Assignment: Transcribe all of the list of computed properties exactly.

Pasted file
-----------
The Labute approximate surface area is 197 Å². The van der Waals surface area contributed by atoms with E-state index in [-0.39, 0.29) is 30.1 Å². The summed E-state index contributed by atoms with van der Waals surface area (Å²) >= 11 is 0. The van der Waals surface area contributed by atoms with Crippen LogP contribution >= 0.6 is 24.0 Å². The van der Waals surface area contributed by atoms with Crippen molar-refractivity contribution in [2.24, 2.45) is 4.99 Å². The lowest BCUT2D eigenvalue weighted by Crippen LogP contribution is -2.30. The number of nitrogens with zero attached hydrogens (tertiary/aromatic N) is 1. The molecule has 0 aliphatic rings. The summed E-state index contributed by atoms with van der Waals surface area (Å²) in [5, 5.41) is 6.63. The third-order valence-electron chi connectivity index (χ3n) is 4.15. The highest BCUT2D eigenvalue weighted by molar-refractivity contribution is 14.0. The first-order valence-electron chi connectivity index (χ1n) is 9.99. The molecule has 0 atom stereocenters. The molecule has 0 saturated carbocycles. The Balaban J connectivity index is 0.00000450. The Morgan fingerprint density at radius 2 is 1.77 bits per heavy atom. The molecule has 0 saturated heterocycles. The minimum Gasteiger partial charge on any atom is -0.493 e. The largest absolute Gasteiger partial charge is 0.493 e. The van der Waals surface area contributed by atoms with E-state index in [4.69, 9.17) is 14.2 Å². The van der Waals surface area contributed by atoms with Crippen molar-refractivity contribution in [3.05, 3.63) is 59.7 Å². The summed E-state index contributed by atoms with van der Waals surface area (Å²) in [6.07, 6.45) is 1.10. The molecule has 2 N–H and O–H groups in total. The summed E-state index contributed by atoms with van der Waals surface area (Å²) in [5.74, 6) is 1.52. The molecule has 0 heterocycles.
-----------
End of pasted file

The Labute approximate surface area is 197 Å². The van der Waals surface area contributed by atoms with E-state index in [-0.39, 0.29) is 30.1 Å². The summed E-state index contributed by atoms with van der Waals surface area (Å²) >= 11 is 0. The van der Waals surface area contributed by atoms with Crippen LogP contribution >= 0.6 is 24.0 Å². The van der Waals surface area contributed by atoms with Crippen molar-refractivity contribution in [2.24, 2.45) is 4.99 Å². The lowest BCUT2D eigenvalue weighted by Crippen LogP contribution is -2.30. The number of nitrogens with zero attached hydrogens (tertiary/aromatic N) is 1. The molecule has 0 aliphatic rings. The summed E-state index contributed by atoms with van der Waals surface area (Å²) in [5, 5.41) is 6.63. The third-order valence-electron chi connectivity index (χ3n) is 4.15. The highest BCUT2D eigenvalue weighted by molar-refractivity contribution is 14.0. The first-order valence-electron chi connectivity index (χ1n) is 9.99. The molecule has 0 atom stereocenters. The molecule has 0 saturated carbocycles. The Balaban J connectivity index is 0.00000450. The Morgan fingerprint density at radius 2 is 1.77 bits per heavy atom. The molecule has 0 saturated heterocycles. The minimum Gasteiger partial charge on any atom is -0.493 e. The largest absolute Gasteiger partial charge is 0.493 e. The van der Waals surface area contributed by atoms with E-state index in [4.69, 9.17) is 14.2 Å². The van der Waals surface area contributed by atoms with Crippen molar-refractivity contribution in [3.05, 3.63) is 59.7 Å². The summed E-state index contributed by atoms with van der Waals surface area (Å²) in [6.07, 6.45) is 1.10. The molecule has 2 N–H and O–H groups in total. The summed E-state index contributed by atoms with van der Waals surface area (Å²) in [5.74, 6) is 1.52. The molecule has 0 heterocycles.